At a news conference on Friday party executive Moses Nagamootoo said they had indicated their support for the bill Hydro Electric Power (Amendment) Bill 2013 but the government linked it with a motion to increase guarantees under the Guarantee of Loans (Public Corporations and Companies) Act.
The move would raise the amount the government would guarantee from GUY$1B to GUY$150B. The government has said this would ensure the Guyana Power and Light Inc. (GPL) meets its financial commitments under the Power Purchase Agreement (PPA) with Amaila Falls Hydro Inc.
“The AFC has taken a principled position that we would approve all Amaila related laws once the IDB, which is undertaking a technical and other review of the project’s feasibility, give the Amaila Project the green light.
It would be irresponsible for us to guarantee borrowing to the tune of $150 billion and not have informed guarantee that the project is feasible. And this remains our position. To do otherwise would be to abandon the people of Guyana, and to place them in a vicious trap of future debts,” Nagamootoo told reporters.
According to AFC Leader Khemraj Ramjattan, a visiting IDB team which they met on Wednesday did not mention the increased loan guarantee as a requirement, only the amendment to the bill to meet IDB environmental policies.
“Assuming we jack up this from $1B to $150B and the IDB does not give its green light to the project this government would have a blank cheque to go borrow $150B from people all over the place, the Chinese, whosoever else, and we don’t want that reckless kind of financial arrangement and we would have approved it in the parliament. That is why we are awaiting the IDB’s economic feasibility plan,” he said.
The IDB, a potential financier of the project, is still doing due diligence on the investment with the capacity of Guyana Power and Light Inc., the economic viability and environmental feasibility of the project still being studied.
On a question about the justification for voting against the bill Ramjattan said it was the attitude of the government that led to the opposition’s stance.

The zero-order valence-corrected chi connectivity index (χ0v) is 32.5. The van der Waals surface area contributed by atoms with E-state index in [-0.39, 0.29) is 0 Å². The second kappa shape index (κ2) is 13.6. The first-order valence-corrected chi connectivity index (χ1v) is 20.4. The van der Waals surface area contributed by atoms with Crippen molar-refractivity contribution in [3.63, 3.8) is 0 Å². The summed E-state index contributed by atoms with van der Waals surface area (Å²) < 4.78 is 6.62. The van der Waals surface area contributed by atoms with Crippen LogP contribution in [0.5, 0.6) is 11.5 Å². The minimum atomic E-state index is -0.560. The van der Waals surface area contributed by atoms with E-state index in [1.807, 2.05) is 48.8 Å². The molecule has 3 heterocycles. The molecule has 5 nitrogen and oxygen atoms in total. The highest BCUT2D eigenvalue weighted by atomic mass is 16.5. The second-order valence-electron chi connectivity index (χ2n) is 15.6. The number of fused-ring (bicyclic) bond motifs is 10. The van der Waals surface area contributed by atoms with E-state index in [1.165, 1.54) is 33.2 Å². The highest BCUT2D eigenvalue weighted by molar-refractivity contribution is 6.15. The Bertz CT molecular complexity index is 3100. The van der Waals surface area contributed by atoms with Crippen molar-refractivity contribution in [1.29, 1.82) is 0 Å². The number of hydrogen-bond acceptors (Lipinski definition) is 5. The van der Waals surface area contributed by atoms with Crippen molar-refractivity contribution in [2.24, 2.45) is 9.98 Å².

“We got information and I told that to both the Speaker and Madame (Gail) Teixeira that if we were to go and vote yes to that hydro-electric bill that they are not going to support the four local government bills,” he said.
Thursday’s sitting degenerated after the opposition voted to reshuffle the order of business to bring the local government bills before the Amaila Project-related legislation. The government subsequently refused to start off the debate on them.
According to Ramjattan, the move was one to receive assurance for the bills which they would have reciprocated by voting for the hydro-electric bill.
“We now saw a vindication of the information that they are not going to support the four local government bills so we tried what is called a leveraging, that if you want local government elections by the end of the year support the four bills and they did not,” he stated.
Cabinet Secretary Dr. Roger Luncheon had said Thursday morning that the government was unhappy with two of the four bills which had just returned from a Special Select Committee where the opposition also enjoyed a majority.
There have been persistent calls for local government elections by year end from civil society and the diplomatic community. The polls were last held in 1994.